By Robb Murray
---- — Sometimes, the suspicion came in the form of questions.
“Who just called you?”
“Why was you looking at that guy?”
Other times, it was more subtle.
“He’d just come up to me and start smelling me, thinking I’m cheating,” said Talitha Taylor, recently on her feet and living in St. Peter. “If I looked at another guy, I knew I was getting a butt beating when we got home.”
Or, perhaps, something worse.
Taylor recalls the night she left him like it was yesterday. Because that’s the day she feared for her life most of all.
Her husband owned a revolver. One morning while she was asleep he came into their room and woke her up.
“He said, ‘You know what? Since you want to play all these games with me, and you don't want to abide by these rules, let's play Russian Roulette,’” Taylor said, her gaze drifting out the window as if she’s looking all the way back to the south side of Chicago. “He had the gun out. I saw it in his hand.”
If you’re unfamiliar with Russian Roulette, it works like this: You put one bullet in a revolver chamber, spin the cylinder fast and then slap it into place so you can’t see if the bullet is lined up with the barrel. Then you put the gun to your temple and pull the trigger. If the bullet is in the right spot, you lose.
“He said, ‘You take one bullet, I’ll take two,” Taylor recalled.
She begged and pleaded for him to calm down, to not make them go through with such an insane act.
For several awful minutes it seemed like this game was about to be played.
Eventually, he backed off. And Taylor decided that night to take her son and leave forever.
Her son had a school bag and she a duffel. Those two bags contained their entire lives.
They hopped on a bus and went downtown. They slept on the streets that night. The next day, Taylor decided she and her son were heading west to Minnesota where a friend lived. Without a car or money to purchase a bus ticket, she and her child found another way to get there.
“We hitched a ride to Waukegan, then from there we got another ride with someone else, a truck driver,” she said. “But I told him right away I wasn’t going to have sex with him because, you know, truck drivers are on the road a lot. He drove me to St. Paul.”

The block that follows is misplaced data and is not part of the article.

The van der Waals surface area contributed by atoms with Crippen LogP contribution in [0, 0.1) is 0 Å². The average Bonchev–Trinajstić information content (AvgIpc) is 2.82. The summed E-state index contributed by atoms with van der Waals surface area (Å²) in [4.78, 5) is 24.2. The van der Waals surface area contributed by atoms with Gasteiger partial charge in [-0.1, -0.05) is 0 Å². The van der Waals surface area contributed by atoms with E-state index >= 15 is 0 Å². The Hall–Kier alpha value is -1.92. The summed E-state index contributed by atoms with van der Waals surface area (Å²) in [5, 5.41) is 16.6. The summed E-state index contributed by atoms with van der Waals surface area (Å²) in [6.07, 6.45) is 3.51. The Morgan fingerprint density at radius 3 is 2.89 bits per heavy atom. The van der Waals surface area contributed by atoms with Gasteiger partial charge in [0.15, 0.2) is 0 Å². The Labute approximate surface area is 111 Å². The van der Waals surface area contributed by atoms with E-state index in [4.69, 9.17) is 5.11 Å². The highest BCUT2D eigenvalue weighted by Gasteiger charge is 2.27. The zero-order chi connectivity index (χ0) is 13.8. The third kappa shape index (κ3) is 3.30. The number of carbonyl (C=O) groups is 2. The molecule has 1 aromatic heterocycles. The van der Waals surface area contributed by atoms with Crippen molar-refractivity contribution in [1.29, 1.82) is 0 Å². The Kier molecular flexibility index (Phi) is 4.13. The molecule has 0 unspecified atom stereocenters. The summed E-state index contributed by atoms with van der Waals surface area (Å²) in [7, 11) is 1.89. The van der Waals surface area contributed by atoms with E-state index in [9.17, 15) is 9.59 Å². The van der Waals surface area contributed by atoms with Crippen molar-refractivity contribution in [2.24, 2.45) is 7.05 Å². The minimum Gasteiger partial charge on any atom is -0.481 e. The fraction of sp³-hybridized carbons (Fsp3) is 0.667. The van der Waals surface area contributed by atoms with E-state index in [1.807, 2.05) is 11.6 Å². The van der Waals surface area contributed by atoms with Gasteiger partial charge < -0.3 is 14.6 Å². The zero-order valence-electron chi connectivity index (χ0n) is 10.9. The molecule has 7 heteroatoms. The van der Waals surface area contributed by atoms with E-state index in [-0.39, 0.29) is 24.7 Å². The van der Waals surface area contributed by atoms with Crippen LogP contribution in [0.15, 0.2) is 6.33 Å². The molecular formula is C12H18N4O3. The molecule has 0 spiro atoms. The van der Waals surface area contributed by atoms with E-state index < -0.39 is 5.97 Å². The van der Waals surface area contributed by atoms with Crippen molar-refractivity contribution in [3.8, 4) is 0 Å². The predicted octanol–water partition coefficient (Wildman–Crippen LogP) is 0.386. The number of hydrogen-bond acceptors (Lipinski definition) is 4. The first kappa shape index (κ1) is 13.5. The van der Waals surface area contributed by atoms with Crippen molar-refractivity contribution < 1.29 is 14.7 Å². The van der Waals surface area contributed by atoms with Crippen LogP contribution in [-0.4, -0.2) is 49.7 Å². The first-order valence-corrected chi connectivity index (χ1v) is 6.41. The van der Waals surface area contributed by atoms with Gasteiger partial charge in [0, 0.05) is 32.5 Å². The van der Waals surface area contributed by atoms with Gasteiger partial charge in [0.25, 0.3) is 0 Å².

Taylor’s friend picked her up on Kellogg Avenue in downtown St. Paul, and that’s where she stayed for a while. Her son was enrolled in a St. Paul school, and she was pregnant with her second. Eventually, though, Taylor wanted to be near family. That’s why she came to St. Peter, where her sister lived.
She tried to stay with her sister, but because of the rules governing the living situations of people awarded housing assistance, she had to find her own place. After sleeping in her sister’s car a few nights — and no money and no other family or friends to stay with — she sought help at Mankato’s Welcome Inn. And when she did, she was in need of more than just housing.
“When I went into the shelter, I was due any day,” she said. “But they became my home, like my family.
"Every morning, I just couldn't wait to see (staff members) Julie and Sharon. They're there every day at, like, 8 o’clock. They helped me find a place.”
When her son was born, Taylor had nothing for him. So the staff at Welcome Inn helped.
Not only did they come to see her in the hospital, they also brought her diapers and clothing for the baby.
“I felt loved. I felt like they was my family. I felt warm. I felt blessed, I felt honored, I felt excited. I just felt loved,” she said. “I'd been on my knees praying to God, praying to lead me down the right path. And he led me there. And I was happy there.”
It wasn't always perfect.
She remembers struggling at first to come to terms with being homeless and needing the help of a shelter.
“At first I couldn't do it. I didn't like the smell. It was too quiet,” she said. “But it got better. And I made friends. I abided by all rules, made it clean. When I made food for me, I made sure I made enough for others.”
Taylor remembers leaving the hospital and thinking how it felt to be going home to a place for people who have no homes. But when she got there, it felt good.
“When I came back, Julie had gone to get the baby some stuff, outfits, bottles,” Taylor said. “She made it feel like love. I wouldn't have been able to do it without them. I would have been under a lot of stress, I think.”
Taylor is still married to that man in Chicago and is trying to figure out how to divorce him. She is in a relationship with a man in St. Peter, and her older son is doing well in the St. Peter school system. She works full time as a mental health worker at a group home and has been able to purchase a vehicle to get to and from work.